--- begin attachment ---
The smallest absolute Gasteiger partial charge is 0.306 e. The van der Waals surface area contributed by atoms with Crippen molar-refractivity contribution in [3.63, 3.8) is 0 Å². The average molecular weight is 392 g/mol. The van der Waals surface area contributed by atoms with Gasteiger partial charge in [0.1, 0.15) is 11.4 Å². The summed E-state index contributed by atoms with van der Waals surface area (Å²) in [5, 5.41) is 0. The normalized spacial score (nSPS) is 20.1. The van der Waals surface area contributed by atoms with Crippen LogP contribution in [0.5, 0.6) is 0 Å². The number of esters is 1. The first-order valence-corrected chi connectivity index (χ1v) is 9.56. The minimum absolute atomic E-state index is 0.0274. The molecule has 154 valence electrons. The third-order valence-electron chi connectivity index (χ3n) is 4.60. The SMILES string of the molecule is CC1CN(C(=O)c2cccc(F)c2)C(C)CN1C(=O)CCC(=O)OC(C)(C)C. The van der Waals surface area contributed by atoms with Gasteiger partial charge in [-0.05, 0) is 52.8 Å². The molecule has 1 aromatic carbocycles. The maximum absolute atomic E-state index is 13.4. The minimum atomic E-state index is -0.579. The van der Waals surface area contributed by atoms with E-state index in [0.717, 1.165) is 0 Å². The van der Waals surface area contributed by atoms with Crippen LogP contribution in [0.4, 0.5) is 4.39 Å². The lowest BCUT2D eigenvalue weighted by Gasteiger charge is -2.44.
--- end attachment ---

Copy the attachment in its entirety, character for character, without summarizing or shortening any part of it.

The smallest absolute Gasteiger partial charge is 0.306 e. The van der Waals surface area contributed by atoms with Crippen molar-refractivity contribution in [3.63, 3.8) is 0 Å². The average molecular weight is 392 g/mol. The van der Waals surface area contributed by atoms with Gasteiger partial charge in [0.1, 0.15) is 11.4 Å². The summed E-state index contributed by atoms with van der Waals surface area (Å²) in [5, 5.41) is 0. The normalized spacial score (nSPS) is 20.1. The van der Waals surface area contributed by atoms with Crippen LogP contribution in [0.5, 0.6) is 0 Å². The number of esters is 1. The first-order valence-corrected chi connectivity index (χ1v) is 9.56. The minimum absolute atomic E-state index is 0.0274. The molecule has 154 valence electrons. The third-order valence-electron chi connectivity index (χ3n) is 4.60. The SMILES string of the molecule is CC1CN(C(=O)c2cccc(F)c2)C(C)CN1C(=O)CCC(=O)OC(C)(C)C. The van der Waals surface area contributed by atoms with Gasteiger partial charge in [-0.05, 0) is 52.8 Å². The molecule has 1 aromatic carbocycles. The maximum absolute atomic E-state index is 13.4. The minimum atomic E-state index is -0.579. The van der Waals surface area contributed by atoms with E-state index in [0.717, 1.165) is 0 Å². The van der Waals surface area contributed by atoms with Crippen LogP contribution in [0.4, 0.5) is 4.39 Å². The lowest BCUT2D eigenvalue weighted by Gasteiger charge is -2.44.